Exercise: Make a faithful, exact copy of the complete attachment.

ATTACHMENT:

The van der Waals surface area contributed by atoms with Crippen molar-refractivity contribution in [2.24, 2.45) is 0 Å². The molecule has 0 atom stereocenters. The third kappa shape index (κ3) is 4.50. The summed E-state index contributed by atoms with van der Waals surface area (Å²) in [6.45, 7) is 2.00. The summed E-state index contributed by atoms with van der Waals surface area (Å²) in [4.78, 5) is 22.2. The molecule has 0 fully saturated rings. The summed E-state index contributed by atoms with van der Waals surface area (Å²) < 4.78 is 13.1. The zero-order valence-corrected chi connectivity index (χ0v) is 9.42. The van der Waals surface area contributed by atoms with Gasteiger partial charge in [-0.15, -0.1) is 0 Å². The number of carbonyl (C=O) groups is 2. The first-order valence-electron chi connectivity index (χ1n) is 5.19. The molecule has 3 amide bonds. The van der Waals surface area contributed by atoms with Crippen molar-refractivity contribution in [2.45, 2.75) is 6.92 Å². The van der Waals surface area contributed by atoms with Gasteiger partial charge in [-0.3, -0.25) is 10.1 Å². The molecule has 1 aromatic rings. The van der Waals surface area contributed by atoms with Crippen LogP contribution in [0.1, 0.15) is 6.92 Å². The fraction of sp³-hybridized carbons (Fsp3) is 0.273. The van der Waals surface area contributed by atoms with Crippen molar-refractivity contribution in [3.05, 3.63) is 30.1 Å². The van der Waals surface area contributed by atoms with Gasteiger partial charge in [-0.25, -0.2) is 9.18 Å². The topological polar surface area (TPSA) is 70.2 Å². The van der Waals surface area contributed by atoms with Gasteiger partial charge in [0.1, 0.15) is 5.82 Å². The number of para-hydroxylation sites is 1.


The van der Waals surface area contributed by atoms with Crippen molar-refractivity contribution in [2.24, 2.45) is 0 Å². The molecule has 0 atom stereocenters. The third kappa shape index (κ3) is 4.50. The summed E-state index contributed by atoms with van der Waals surface area (Å²) in [6.45, 7) is 2.00. The summed E-state index contributed by atoms with van der Waals surface area (Å²) in [4.78, 5) is 22.2. The molecule has 0 fully saturated rings. The summed E-state index contributed by atoms with van der Waals surface area (Å²) < 4.78 is 13.1. The zero-order valence-corrected chi connectivity index (χ0v) is 9.42. The van der Waals surface area contributed by atoms with Gasteiger partial charge in [-0.15, -0.1) is 0 Å². The number of carbonyl (C=O) groups is 2. The first-order valence-electron chi connectivity index (χ1n) is 5.19. The molecule has 3 amide bonds. The van der Waals surface area contributed by atoms with Crippen molar-refractivity contribution in [2.45, 2.75) is 6.92 Å². The van der Waals surface area contributed by atoms with Gasteiger partial charge in [-0.3, -0.25) is 10.1 Å². The molecule has 1 aromatic rings. The van der Waals surface area contributed by atoms with Crippen LogP contribution in [0.1, 0.15) is 6.92 Å². The fraction of sp³-hybridized carbons (Fsp3) is 0.273. The van der Waals surface area contributed by atoms with Crippen molar-refractivity contribution in [3.05, 3.63) is 30.1 Å². The van der Waals surface area contributed by atoms with Gasteiger partial charge in [-0.25, -0.2) is 9.18 Å². The topological polar surface area (TPSA) is 70.2 Å². The van der Waals surface area contributed by atoms with Gasteiger partial charge in [0.1, 0.15) is 5.82 Å². The number of para-hydroxylation sites is 1.